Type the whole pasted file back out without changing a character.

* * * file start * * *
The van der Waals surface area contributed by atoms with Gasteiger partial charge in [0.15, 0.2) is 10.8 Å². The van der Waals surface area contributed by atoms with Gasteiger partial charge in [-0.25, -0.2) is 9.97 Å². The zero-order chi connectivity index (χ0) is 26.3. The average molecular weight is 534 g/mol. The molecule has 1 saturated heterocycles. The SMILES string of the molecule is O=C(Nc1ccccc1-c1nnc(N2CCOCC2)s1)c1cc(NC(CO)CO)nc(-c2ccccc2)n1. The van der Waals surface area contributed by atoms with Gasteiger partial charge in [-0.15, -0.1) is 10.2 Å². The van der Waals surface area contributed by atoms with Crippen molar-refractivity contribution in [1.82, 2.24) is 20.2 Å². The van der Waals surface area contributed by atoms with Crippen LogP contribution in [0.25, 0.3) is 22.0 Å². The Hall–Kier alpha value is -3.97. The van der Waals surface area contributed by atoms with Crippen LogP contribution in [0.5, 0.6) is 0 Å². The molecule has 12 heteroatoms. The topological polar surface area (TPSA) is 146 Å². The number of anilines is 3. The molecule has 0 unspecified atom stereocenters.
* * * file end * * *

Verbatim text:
The van der Waals surface area contributed by atoms with Gasteiger partial charge in [0.15, 0.2) is 10.8 Å². The van der Waals surface area contributed by atoms with Gasteiger partial charge in [-0.25, -0.2) is 9.97 Å². The zero-order chi connectivity index (χ0) is 26.3. The average molecular weight is 534 g/mol. The molecule has 1 saturated heterocycles. The SMILES string of the molecule is O=C(Nc1ccccc1-c1nnc(N2CCOCC2)s1)c1cc(NC(CO)CO)nc(-c2ccccc2)n1. The van der Waals surface area contributed by atoms with Gasteiger partial charge in [-0.15, -0.1) is 10.2 Å². The van der Waals surface area contributed by atoms with Crippen molar-refractivity contribution in [1.82, 2.24) is 20.2 Å². The van der Waals surface area contributed by atoms with Crippen LogP contribution in [0.25, 0.3) is 22.0 Å². The Hall–Kier alpha value is -3.97. The van der Waals surface area contributed by atoms with Crippen LogP contribution in [0.5, 0.6) is 0 Å². The molecule has 12 heteroatoms. The topological polar surface area (TPSA) is 146 Å². The number of anilines is 3. The molecule has 0 unspecified atom stereocenters.